Sometimes familiarity really does breed contempt.
If you’ve been working with the same brand and
logo for a few years, you might be itching to make
a change. Maybe you’ve been daydreaming about
brightening up the color palette or redoing the mark
altogether. It feels a little dated, and you’re brimming
with ideas to make it better. Unfortunately, boredom
isn’t a valid reason to redesign a logo. “The question
isn’t, ‘Are you tired of it?’” says Bill Gardner, owner
of Gardner Design in Wichita, Kan. “The question
is, ‘Is your customer tired of it?’”
REASONS FOR CHANGE
In many cases, the public is only beginning to
recognize a mark when it’s already wearing on the
design and advertising teams. And most logos carry
a considerable amount of brand equity, so there
needs to be a solid rationale behind an overhaul.
Gardner says there are three common reasons a
company might want to make a change: First, a
business with new management or ownership may
desire to visually signal its evolution. His firm, for
instance, designed a new logo for the Conco construction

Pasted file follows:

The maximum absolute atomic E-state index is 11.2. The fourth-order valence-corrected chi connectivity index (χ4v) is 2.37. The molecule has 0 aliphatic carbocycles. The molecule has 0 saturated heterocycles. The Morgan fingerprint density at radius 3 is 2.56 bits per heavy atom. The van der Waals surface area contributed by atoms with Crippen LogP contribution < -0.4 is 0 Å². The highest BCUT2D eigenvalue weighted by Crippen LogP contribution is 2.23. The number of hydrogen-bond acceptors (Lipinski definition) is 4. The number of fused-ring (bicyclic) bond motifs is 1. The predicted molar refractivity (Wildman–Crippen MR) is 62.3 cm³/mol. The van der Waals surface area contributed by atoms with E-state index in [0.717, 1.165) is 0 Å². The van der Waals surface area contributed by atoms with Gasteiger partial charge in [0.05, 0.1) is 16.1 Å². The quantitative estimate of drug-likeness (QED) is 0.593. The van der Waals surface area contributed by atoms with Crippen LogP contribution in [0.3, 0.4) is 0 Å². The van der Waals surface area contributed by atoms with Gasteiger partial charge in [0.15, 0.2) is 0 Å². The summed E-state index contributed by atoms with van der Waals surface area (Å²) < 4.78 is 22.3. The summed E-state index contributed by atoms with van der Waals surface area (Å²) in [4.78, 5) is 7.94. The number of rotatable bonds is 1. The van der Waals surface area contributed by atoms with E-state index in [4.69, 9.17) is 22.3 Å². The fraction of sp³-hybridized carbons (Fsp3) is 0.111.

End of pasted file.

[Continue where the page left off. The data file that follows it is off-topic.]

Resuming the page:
company after it was sold. Since the old
owner had an eroding reputation among customers,
the new proprietors wanted to let people know the
company was turning itself around.
There’s an even more pragmatic reason to
update: A shift in the product line. When a company
known for selling widgets suddenly adds chicken
to the mix, they may need to change both its logo
and name. Gardner’s firm, for example, redesigned
the mark for an upscale lingerie brand called
Belabumbum after the company expanded its focus
on the maternity market. The old logo—prominently
featuring a slender bottom in panties—didn’t
play well in this second business area. A geographic
expansion can have the same effect. If a restaurant
named after a city opens outlets across the country,
the name and mark may not work three states away.
Finally, a shift in a company’s overall ethos
might be cause for a new logo. This often happens in conjunction with an ownership, management or product line change. When management at Dynamic
Graphics changed, for instance, a new logo was created
to reflect both a change in owners and business
philosophy and to make sure potential customers
could differentiate DG from existing product lines
already owned by the company.
MAKEOVER OR MAKEUNDER?
But even when there’s a good reason for an overhaul,